Posted Friday, Nov. 9, 2012, at 11:42 PM
Photo by KAREN BLEIER/AFP/Getty Images
Blake Hounshell, the managing editor of Foreign Policy, shared a link on Twitter about an hour ago, and prefaced it with a wonderfully understated description: “Interesting letter,” he wrote. Those who clicked on the link found a July installment of “The Ethicist,” the longstanding New York Times Magazine column taken over a little while back by Chuck Klosterman. The second letter in this particular installment was titled “My Wife’s Lover,” and it begins with what, under the circumstances, are some pretty striking opening lines.
“My wife is having an affair with a government executive,” it begins. “His role is to manage a project whose progress is seen worldwide as a demonstration of American leadership. (This might seem hyperbolic, but it is not an exaggeration.)” The letter writer goes on to explain that “exposing the affair will create a major distraction that would adversely impact the success of an important effort,” and to ask whether it is OK for him to “suffer in silence for the next year or two for a project” he believes “must succeed,” or whether he is obligated to acknowledge it in some way and “finally force closure.”
Now, this is the part where I say that any apparent resemblance to a scandal that just broke today involving General David Petraeus, until very recently head of the CIA, and his biographer, Paula Broadwell, may be a complete coincidence. Some on Twitter have already reacted skeptically to the notion that it is anything more than that, including my Slate colleague Allison Benedikt, who commented, “What 'government executive' is not having an affair with some guy's wife?” To which Slate contributor Ruth Graham added, “would anyone really repeatedly refer to heading the CIA as a 'project'? Doesn't sound quite right.”
Graham and Benedikt may very well be correct. So I will simply note the striking juxtaposition of the letter from July with today’s news—and will also point to what, especially under the (perhaps entirely coincidental) circumstances, is a pretty remarkable answer from Klosterman. He told the letter writer that he should tell his wife he wanted to separate, “just as you would if she were sleeping with the mailman.” There was no reason, he said, to reveal the affair in a public way. Then, having offered solid advice, he went a little further:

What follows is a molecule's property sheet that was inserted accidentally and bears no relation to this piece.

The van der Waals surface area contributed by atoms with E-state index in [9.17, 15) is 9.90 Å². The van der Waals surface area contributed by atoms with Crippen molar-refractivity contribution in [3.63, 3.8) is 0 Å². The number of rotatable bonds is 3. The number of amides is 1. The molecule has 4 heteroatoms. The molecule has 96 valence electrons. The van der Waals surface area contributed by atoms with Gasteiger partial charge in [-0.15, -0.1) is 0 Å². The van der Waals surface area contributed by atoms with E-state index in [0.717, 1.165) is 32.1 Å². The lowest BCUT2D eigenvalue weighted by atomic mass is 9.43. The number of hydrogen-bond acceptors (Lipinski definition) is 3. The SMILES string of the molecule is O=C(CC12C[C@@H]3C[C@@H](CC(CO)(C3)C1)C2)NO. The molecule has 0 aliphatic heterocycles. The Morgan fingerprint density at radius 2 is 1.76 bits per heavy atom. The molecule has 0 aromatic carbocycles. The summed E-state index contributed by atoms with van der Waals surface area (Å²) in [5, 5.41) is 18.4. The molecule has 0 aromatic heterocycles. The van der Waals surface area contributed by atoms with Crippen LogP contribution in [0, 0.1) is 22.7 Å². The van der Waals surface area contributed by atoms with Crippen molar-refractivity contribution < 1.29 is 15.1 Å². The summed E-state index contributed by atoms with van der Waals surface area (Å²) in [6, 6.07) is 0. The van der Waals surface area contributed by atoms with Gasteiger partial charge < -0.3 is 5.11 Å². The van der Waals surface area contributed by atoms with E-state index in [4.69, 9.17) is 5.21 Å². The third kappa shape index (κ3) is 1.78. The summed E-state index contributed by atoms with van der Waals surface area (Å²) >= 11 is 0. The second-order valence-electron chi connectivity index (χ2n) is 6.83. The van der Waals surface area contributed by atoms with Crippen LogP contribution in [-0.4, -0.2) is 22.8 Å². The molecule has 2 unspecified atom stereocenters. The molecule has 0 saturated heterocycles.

The fact that you’re willing to accept your wife’s infidelity for some greater political good is beyond honorable. In fact, it’s so over-the-top honorable that I’m not sure I believe your motives are real. Part of me wonders why you’re even posing this question, particularly in a column that is printed in The New York Times.
....I halfway suspect you’re writing this letter because you want specific people to read this column and deduce who is involved and what’s really going on behind closed doors (without actually addressing the conflict in person). That’s not ethical, either.
That strikes me as an impressively insightful read of the letter writer’s motives—whoever he is. I have emailed Klosterman for comment, by the way, and will update this post if I hear back from him.
Update: Hugo Lindgren, editor of the New York Times Magazine, took to Twitter this afternoon to say that they had looked into the matter, and, “based on our factchecking,” the column is not about the Petraeus affair. Score one for Allison Benedikt. And, of course, the guessing games—who was it about, then?—have already begun.